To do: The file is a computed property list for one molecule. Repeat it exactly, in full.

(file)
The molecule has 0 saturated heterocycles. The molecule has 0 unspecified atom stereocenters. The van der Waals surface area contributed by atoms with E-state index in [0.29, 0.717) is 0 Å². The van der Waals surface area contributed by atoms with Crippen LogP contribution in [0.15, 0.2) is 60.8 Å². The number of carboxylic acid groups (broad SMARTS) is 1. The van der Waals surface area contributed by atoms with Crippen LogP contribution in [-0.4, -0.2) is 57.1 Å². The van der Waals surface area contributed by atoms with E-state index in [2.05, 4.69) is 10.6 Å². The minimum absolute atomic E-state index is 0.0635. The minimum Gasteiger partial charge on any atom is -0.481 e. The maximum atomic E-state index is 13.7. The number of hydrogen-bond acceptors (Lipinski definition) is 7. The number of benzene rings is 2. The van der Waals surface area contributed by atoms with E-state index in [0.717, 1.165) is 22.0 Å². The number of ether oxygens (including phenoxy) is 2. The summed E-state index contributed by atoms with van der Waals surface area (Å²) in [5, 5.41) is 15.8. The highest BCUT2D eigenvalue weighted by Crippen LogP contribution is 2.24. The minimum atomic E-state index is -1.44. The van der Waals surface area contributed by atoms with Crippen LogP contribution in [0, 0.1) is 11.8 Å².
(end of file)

The molecule has 0 saturated heterocycles. The molecule has 0 unspecified atom stereocenters. The van der Waals surface area contributed by atoms with E-state index in [0.29, 0.717) is 0 Å². The van der Waals surface area contributed by atoms with Crippen LogP contribution in [0.15, 0.2) is 60.8 Å². The number of carboxylic acid groups (broad SMARTS) is 1. The van der Waals surface area contributed by atoms with Crippen LogP contribution in [-0.4, -0.2) is 57.1 Å². The van der Waals surface area contributed by atoms with E-state index in [2.05, 4.69) is 10.6 Å². The minimum absolute atomic E-state index is 0.0635. The minimum Gasteiger partial charge on any atom is -0.481 e. The maximum atomic E-state index is 13.7. The number of hydrogen-bond acceptors (Lipinski definition) is 7. The number of benzene rings is 2. The van der Waals surface area contributed by atoms with E-state index in [0.717, 1.165) is 22.0 Å². The number of ether oxygens (including phenoxy) is 2. The summed E-state index contributed by atoms with van der Waals surface area (Å²) in [5, 5.41) is 15.8. The highest BCUT2D eigenvalue weighted by Crippen LogP contribution is 2.24. The minimum atomic E-state index is -1.44. The van der Waals surface area contributed by atoms with Crippen LogP contribution in [0, 0.1) is 11.8 Å².